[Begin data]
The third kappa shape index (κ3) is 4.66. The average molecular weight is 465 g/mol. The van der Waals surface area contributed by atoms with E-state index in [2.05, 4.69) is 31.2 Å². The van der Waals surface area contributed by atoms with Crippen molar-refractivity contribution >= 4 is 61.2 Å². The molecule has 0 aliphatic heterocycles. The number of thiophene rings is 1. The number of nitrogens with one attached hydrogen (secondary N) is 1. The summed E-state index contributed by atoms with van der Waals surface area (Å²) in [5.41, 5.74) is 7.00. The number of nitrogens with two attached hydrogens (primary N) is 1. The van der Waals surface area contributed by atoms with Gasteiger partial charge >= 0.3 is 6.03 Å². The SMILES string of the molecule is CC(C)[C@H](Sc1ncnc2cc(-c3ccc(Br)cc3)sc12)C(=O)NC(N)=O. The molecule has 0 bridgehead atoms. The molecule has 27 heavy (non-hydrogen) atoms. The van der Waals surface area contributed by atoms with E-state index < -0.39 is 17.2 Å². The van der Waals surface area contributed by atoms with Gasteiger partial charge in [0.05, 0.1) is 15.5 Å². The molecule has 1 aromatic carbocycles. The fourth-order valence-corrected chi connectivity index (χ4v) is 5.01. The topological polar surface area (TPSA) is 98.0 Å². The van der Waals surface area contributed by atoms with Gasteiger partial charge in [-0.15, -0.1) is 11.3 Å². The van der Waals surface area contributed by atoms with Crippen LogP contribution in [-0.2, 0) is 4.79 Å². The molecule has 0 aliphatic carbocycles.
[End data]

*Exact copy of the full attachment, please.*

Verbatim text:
The third kappa shape index (κ3) is 4.66. The average molecular weight is 465 g/mol. The van der Waals surface area contributed by atoms with E-state index in [2.05, 4.69) is 31.2 Å². The van der Waals surface area contributed by atoms with Crippen molar-refractivity contribution >= 4 is 61.2 Å². The molecule has 0 aliphatic heterocycles. The number of thiophene rings is 1. The number of nitrogens with one attached hydrogen (secondary N) is 1. The summed E-state index contributed by atoms with van der Waals surface area (Å²) in [5.41, 5.74) is 7.00. The number of nitrogens with two attached hydrogens (primary N) is 1. The van der Waals surface area contributed by atoms with Gasteiger partial charge >= 0.3 is 6.03 Å². The SMILES string of the molecule is CC(C)[C@H](Sc1ncnc2cc(-c3ccc(Br)cc3)sc12)C(=O)NC(N)=O. The molecule has 0 bridgehead atoms. The molecule has 27 heavy (non-hydrogen) atoms. The van der Waals surface area contributed by atoms with E-state index < -0.39 is 17.2 Å². The van der Waals surface area contributed by atoms with Gasteiger partial charge in [0.05, 0.1) is 15.5 Å². The molecule has 1 aromatic carbocycles. The fourth-order valence-corrected chi connectivity index (χ4v) is 5.01. The topological polar surface area (TPSA) is 98.0 Å². The van der Waals surface area contributed by atoms with Gasteiger partial charge in [-0.15, -0.1) is 11.3 Å². The van der Waals surface area contributed by atoms with Crippen LogP contribution in [-0.2, 0) is 4.79 Å². The molecule has 0 aliphatic carbocycles.